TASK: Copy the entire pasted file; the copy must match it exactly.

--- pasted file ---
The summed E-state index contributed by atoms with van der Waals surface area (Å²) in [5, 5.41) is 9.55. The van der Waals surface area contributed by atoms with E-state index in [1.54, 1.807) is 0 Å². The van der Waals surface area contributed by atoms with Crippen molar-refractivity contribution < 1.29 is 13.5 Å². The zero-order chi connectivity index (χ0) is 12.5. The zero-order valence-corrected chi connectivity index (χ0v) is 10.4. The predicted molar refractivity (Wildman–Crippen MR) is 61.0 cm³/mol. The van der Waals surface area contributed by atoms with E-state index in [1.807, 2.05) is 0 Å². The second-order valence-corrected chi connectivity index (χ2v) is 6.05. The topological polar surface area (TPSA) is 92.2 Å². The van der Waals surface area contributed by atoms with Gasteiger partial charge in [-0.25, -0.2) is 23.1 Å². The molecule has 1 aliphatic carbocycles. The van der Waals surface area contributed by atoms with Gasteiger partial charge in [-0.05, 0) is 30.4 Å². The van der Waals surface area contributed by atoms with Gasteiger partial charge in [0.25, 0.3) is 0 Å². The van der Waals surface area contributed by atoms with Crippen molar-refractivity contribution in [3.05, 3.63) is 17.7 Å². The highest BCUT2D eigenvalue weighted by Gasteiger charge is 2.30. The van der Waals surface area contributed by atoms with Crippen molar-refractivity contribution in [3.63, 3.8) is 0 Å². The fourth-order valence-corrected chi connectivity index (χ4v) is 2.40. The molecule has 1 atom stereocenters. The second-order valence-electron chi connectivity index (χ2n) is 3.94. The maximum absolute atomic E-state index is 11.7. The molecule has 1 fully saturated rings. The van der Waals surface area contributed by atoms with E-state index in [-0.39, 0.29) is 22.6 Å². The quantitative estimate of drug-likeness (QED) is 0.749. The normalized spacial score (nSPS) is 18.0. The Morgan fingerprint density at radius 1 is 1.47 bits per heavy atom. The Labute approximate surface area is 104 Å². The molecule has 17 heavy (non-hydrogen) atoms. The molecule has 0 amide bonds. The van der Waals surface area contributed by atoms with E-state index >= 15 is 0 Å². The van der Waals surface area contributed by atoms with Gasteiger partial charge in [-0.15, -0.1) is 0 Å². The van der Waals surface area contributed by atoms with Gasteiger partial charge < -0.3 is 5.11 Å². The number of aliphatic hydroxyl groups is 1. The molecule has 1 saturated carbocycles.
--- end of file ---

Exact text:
The summed E-state index contributed by atoms with van der Waals surface area (Å²) in [5, 5.41) is 9.55. The van der Waals surface area contributed by atoms with E-state index in [1.54, 1.807) is 0 Å². The van der Waals surface area contributed by atoms with Crippen molar-refractivity contribution < 1.29 is 13.5 Å². The zero-order chi connectivity index (χ0) is 12.5. The zero-order valence-corrected chi connectivity index (χ0v) is 10.4. The predicted molar refractivity (Wildman–Crippen MR) is 61.0 cm³/mol. The van der Waals surface area contributed by atoms with E-state index in [1.807, 2.05) is 0 Å². The second-order valence-corrected chi connectivity index (χ2v) is 6.05. The topological polar surface area (TPSA) is 92.2 Å². The van der Waals surface area contributed by atoms with Gasteiger partial charge in [-0.25, -0.2) is 23.1 Å². The molecule has 1 aliphatic carbocycles. The van der Waals surface area contributed by atoms with Gasteiger partial charge in [-0.05, 0) is 30.4 Å². The van der Waals surface area contributed by atoms with Gasteiger partial charge in [0.25, 0.3) is 0 Å². The van der Waals surface area contributed by atoms with Crippen molar-refractivity contribution in [3.05, 3.63) is 17.7 Å². The highest BCUT2D eigenvalue weighted by Gasteiger charge is 2.30. The van der Waals surface area contributed by atoms with Crippen molar-refractivity contribution in [3.63, 3.8) is 0 Å². The fourth-order valence-corrected chi connectivity index (χ4v) is 2.40. The molecule has 1 atom stereocenters. The second-order valence-electron chi connectivity index (χ2n) is 3.94. The maximum absolute atomic E-state index is 11.7. The molecule has 1 fully saturated rings. The van der Waals surface area contributed by atoms with E-state index in [-0.39, 0.29) is 22.6 Å². The quantitative estimate of drug-likeness (QED) is 0.749. The normalized spacial score (nSPS) is 18.0. The Morgan fingerprint density at radius 1 is 1.47 bits per heavy atom. The Labute approximate surface area is 104 Å². The molecule has 17 heavy (non-hydrogen) atoms. The molecule has 0 amide bonds. The van der Waals surface area contributed by atoms with E-state index >= 15 is 0 Å². The van der Waals surface area contributed by atoms with Gasteiger partial charge in [-0.15, -0.1) is 0 Å². The van der Waals surface area contributed by atoms with Gasteiger partial charge < -0.3 is 5.11 Å². The number of aliphatic hydroxyl groups is 1. The molecule has 1 saturated carbocycles.